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Back to Paper Details
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Does Austerity Cause Polarisation?

Populism
Austerity
Experimental Design
Party Systems
Evelyne Hübscher
Central European University
Evelyne Hübscher
Central European University
Thomas Sattler
University of Geneva
Markus Wagner
University of Vienna

Abstract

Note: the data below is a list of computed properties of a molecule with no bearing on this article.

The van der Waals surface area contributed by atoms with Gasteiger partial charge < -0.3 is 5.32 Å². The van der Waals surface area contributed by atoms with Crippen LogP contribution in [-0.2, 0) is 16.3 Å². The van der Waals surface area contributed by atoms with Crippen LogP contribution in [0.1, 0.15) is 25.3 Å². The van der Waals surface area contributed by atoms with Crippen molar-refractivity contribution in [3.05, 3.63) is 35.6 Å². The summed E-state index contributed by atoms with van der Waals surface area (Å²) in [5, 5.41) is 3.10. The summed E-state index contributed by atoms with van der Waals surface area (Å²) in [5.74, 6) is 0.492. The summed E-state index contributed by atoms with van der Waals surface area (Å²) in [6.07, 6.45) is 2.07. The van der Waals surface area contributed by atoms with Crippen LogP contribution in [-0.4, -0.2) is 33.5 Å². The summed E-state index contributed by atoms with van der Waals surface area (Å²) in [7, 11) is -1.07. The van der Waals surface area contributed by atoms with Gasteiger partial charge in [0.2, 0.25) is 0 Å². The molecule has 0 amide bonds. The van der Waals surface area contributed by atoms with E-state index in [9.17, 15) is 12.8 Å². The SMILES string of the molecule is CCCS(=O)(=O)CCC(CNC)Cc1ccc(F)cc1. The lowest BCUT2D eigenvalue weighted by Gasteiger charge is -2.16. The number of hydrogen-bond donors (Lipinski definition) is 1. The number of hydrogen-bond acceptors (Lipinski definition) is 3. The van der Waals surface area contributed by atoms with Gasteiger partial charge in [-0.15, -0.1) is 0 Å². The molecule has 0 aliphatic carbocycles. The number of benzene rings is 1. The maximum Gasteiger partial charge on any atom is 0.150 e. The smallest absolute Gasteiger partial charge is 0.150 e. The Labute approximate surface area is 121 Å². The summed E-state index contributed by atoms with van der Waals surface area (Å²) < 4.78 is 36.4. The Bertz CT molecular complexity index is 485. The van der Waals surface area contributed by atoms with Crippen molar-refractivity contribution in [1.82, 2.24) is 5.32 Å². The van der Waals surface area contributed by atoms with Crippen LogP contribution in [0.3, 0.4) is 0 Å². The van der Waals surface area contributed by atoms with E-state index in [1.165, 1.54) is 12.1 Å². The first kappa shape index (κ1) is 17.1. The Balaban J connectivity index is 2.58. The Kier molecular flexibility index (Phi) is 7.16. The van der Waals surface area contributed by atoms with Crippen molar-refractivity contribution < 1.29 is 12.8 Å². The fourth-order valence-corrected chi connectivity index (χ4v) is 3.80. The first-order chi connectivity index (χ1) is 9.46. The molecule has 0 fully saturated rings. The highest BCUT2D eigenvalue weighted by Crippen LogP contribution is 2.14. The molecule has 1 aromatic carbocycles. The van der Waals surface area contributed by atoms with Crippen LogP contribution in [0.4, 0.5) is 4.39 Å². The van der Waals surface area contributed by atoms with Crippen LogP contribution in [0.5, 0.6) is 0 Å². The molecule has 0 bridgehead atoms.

Most party systems have seen a rise in political polarization and populism during the past decades. This paper shows that austerity policies significantly contributed to this development. Our analysis of 170 elections since 1980 finds that austerity, political polarization and the rise of populism are strongly related, especially if a left government implemented austerity policies. Survey experiments with a total of 8'800 respondents in the Germany, Portugal, Spain and the United Kingdom show why this is the case: If a right-wing government implements austerity, voters dissatisfied with government policies mostly turn to the main opposition party on the left. In cases where a left-wing government implements austerity, however, dissatisfied voters turn towards non-mainstream, populist parties or abstain from voting because the main, traditional opposition party on the right does not provide a credible anti-austerity alternative. Our paper offers two key insights: 1) Diverging electoral preferences on the classical economic left-right dimension still significantly shape the political landscape in Western democracies. 2) Government partisanship matters because the alternative parties voters resort to differ under left and right governments. Overall, austerity can have profound and lasting effects on party systems as it tends to strengthen parties at the fringes of the ideological spectrum and gives rise to populist challenger parties. (the paper would best fit into the panel `The Political Economy of Populism", organized by Tim Vlandas)